Growing up, I had always looked forward to Chinese New Year because the ang baos meant extra pocket money. But as I grew older, the idea of receiving ang baos started to lose its appeal. Last year’s Chinese New Year was especially painful as I felt like a grown-up playing the role of a child. I’ve graduated from college and entered the workforce and am no longer financially dependent. I consider myself to have risen to the same rank as the other adults in the family, and I suppose other members of the family feel the same way too. However, because I was unmarried, my elders had to give me ang baos in observance of the custom. Well, I should be happy about getting some money, but deep down I only felt embarrassment. I accepted the ang baos out of respect, but at the back of my mind, I wondered if people were thinking the same thing as I was: When will it be my turn to give out ang baos?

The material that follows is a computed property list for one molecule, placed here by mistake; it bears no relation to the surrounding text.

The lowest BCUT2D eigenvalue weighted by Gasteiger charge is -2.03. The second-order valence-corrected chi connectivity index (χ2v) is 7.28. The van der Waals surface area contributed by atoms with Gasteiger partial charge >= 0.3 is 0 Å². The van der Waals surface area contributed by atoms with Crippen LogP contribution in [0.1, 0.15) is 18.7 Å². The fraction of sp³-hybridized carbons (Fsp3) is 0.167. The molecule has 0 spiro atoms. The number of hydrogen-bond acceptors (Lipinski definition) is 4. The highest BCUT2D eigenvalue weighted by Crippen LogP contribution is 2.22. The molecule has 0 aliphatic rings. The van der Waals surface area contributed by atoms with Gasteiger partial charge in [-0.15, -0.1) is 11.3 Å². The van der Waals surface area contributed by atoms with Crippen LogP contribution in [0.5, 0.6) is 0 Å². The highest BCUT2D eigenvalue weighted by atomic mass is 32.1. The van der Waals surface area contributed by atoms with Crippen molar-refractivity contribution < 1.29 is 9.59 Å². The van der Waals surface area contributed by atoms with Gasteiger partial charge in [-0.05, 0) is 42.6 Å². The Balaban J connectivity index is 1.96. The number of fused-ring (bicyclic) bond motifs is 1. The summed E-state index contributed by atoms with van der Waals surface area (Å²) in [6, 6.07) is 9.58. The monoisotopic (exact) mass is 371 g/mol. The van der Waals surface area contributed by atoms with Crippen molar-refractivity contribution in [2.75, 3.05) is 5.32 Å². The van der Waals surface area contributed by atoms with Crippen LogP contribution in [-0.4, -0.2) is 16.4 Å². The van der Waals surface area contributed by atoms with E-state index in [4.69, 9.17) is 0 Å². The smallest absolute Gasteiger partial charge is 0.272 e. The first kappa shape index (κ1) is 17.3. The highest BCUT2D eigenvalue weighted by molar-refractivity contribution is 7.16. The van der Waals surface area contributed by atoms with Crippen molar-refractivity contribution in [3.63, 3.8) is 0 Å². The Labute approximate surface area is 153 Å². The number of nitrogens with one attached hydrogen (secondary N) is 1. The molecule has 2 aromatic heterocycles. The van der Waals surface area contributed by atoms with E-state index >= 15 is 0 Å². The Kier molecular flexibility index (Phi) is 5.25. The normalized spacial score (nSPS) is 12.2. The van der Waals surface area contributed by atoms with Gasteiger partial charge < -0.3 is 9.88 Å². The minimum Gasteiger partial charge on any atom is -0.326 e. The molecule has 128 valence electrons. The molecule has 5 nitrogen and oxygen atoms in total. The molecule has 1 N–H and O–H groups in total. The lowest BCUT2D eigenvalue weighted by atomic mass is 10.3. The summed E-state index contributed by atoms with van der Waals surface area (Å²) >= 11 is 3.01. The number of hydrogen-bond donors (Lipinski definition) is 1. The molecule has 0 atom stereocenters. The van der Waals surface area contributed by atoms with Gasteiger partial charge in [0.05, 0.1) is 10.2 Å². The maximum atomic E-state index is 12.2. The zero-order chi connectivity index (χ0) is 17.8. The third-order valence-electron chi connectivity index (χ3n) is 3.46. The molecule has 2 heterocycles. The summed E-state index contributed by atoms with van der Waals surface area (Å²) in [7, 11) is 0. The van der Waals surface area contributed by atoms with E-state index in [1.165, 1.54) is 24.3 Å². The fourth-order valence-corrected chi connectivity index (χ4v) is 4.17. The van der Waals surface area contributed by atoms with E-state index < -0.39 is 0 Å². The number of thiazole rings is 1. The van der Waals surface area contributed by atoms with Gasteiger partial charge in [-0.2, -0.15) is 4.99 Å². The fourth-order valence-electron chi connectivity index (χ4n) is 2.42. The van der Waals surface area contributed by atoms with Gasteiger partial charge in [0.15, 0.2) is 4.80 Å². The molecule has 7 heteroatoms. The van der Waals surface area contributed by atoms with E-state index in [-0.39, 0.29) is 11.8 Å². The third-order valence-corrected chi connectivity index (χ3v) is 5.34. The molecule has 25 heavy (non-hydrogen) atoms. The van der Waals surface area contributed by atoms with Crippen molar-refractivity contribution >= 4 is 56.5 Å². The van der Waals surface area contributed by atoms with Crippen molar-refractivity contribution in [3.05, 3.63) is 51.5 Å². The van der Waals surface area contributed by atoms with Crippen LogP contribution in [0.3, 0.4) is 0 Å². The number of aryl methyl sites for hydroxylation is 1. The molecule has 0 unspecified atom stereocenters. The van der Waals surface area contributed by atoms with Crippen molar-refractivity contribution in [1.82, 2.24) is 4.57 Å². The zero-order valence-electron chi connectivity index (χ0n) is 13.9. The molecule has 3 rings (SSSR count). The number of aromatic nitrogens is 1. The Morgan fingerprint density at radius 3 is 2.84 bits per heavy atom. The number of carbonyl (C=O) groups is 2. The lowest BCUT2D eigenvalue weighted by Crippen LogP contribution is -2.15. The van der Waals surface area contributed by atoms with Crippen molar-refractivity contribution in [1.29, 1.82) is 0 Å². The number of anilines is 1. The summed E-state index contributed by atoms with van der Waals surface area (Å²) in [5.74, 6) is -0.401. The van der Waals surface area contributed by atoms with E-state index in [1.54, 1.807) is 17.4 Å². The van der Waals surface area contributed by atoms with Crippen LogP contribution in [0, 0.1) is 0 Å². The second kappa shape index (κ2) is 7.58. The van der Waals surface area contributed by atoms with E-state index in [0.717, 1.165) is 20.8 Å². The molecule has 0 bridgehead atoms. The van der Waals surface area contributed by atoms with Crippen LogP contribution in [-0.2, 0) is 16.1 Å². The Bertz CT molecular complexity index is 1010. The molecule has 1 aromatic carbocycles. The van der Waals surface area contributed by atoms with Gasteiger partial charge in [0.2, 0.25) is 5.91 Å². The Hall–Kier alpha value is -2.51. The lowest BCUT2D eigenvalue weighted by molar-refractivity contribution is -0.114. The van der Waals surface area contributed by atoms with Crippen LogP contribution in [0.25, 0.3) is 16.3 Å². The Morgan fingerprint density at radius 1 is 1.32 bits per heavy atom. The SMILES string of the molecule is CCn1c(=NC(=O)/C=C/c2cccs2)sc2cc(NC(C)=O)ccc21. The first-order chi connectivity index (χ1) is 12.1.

The question bothered me then, and it bothers me even more so today, given that I’m now married. Last August, I moved to San Francisco and got married to my partner, Jason. Most of the younger members of the family know about it, but the older generation who do not use social media are probably clueless as to why I moved away and why I am missing this year’s Chinese New Year celebrations. 

Even though I miss home dearly, I have to stay in the U.S. because of the red tape surrounding my new immigrant status. Also, I have a new puppy to take care of.